Jobs in the New Zealand defence sector have risen markedly following Defence Minister Andrew Little’s announcement of a national intelligence and security agency, or NISA, on August 4.

Described as a “priority task” by Little, the agency has been pledged alongside New Zealand’s first National Security Strategy. The idea was initially recommended in a report presented to Parliament in December 2020, inquiring into the Christchurch terrorist attacks of March 2019, in which 51 people were fatally shot.

Defence-related job hirings have followed an upward trend since the attacks, but rose by 148% from April to August 2023, according to GlobalData.

This dramatic increase represents the highest number of active defence sector jobs since the 2019 Christchurch attacks. It is also projected to rise even higher before the end of this month, as this figure only includes jobs data from August 1 to 11.

“Geostrategic challenges” and “foreign interference”

Unlike the US and UK, which have had detailed terror response strategies in place for a long time, New Zealand had never previously adopted a National Security Strategy.

The Christchurch attacks “hammered home, in the most horrific way, that geographic distance and small size no longer protected the country in ways they might have once,” according to experts at the University of Waikato.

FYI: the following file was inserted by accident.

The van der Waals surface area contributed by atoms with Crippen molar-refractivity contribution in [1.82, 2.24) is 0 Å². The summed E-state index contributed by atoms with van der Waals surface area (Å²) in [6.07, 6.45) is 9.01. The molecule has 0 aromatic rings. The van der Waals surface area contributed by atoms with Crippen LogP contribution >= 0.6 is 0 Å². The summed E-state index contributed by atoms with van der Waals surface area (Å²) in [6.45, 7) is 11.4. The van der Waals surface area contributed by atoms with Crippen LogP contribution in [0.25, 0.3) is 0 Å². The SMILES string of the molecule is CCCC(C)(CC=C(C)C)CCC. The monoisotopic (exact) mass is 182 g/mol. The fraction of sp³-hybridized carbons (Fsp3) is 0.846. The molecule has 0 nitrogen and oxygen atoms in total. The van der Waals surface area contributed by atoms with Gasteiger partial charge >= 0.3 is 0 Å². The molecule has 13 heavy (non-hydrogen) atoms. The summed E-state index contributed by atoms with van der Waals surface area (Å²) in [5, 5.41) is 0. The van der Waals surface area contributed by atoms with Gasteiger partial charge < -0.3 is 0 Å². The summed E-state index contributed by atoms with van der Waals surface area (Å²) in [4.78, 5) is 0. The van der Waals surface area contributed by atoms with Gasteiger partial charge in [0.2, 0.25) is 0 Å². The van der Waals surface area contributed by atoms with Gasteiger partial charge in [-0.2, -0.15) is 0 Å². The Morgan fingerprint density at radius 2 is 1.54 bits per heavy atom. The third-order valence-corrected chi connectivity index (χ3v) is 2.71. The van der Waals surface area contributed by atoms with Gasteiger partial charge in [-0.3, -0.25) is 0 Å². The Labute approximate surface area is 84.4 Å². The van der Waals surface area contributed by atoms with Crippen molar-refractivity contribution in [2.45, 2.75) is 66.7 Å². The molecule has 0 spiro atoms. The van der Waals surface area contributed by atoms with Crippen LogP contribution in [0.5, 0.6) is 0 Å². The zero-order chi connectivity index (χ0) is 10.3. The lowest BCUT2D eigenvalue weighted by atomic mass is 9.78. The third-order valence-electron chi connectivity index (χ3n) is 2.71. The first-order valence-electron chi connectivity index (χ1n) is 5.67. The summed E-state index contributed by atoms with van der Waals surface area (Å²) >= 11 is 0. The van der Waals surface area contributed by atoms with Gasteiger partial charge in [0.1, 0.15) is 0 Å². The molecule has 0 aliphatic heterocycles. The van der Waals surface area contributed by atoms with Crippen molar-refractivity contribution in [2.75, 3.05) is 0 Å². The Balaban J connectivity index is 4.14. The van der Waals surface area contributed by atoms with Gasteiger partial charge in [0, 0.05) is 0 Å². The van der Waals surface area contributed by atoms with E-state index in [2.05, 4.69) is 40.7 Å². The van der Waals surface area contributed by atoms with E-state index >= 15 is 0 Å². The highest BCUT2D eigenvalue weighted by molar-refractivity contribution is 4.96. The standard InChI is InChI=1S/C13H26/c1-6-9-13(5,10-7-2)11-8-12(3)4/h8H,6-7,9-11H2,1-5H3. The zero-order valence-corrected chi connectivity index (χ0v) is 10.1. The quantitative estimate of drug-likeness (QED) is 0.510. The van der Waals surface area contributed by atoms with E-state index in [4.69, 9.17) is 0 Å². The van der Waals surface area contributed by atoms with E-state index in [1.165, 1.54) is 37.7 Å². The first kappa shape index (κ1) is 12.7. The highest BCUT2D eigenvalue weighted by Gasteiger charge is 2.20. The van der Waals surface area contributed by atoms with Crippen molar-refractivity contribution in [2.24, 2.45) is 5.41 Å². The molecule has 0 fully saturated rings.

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New Zealand has a history of geopolitical neutrality compared to many nations. But, in his announcement of the new security strategy, Little emphasised that “New Zealand is facing more geostrategic challenges than we have had in decades – climate change, terrorism, cyberattacks, transnational crime, mis- and disinformation, and competition in our region which, up until recently, we thought was protected by its remoteness.”

In a similar sentiment, New Zealand’s spy agency, NZSIS, released a declassified threat assessment report on Friday (August 11) pointing to “persistent foreign interference”. It names China, Iran and Russia as the foreign states conducting espionage operations against New Zealand.

Auckland has tried to preserve somewhat friendly relations with Beijing. But China’s vying for influence in the South China Sea and Pacific have out this under strain– Recent incidents include the Chinese-Filipino ship altercation and secret security pact between China and the Solomon Islands, which drew a sharp rebuke from New Zealand.

China’s defence budget is projected to grow from $225.5bn to $318.5bn by 2027 at a CAGR of 7.2%, according to GlobalData’s 'China Defence Market 2022-27' report.

Accordingly, New Zealand is prioritising the capacity for its defence systems and technology to operate in multiple locations at once. This contrasts neighbouring Australia’s emphasis on enhancing indigenous capabilities and modernisation.

As per the National Security Strategy, the logistics of NISA’s formation are yet to be finalised, but the new intelligence agency is expected to function over and above NZSIS and the Government Communications Security Bureau, rather than replacing them.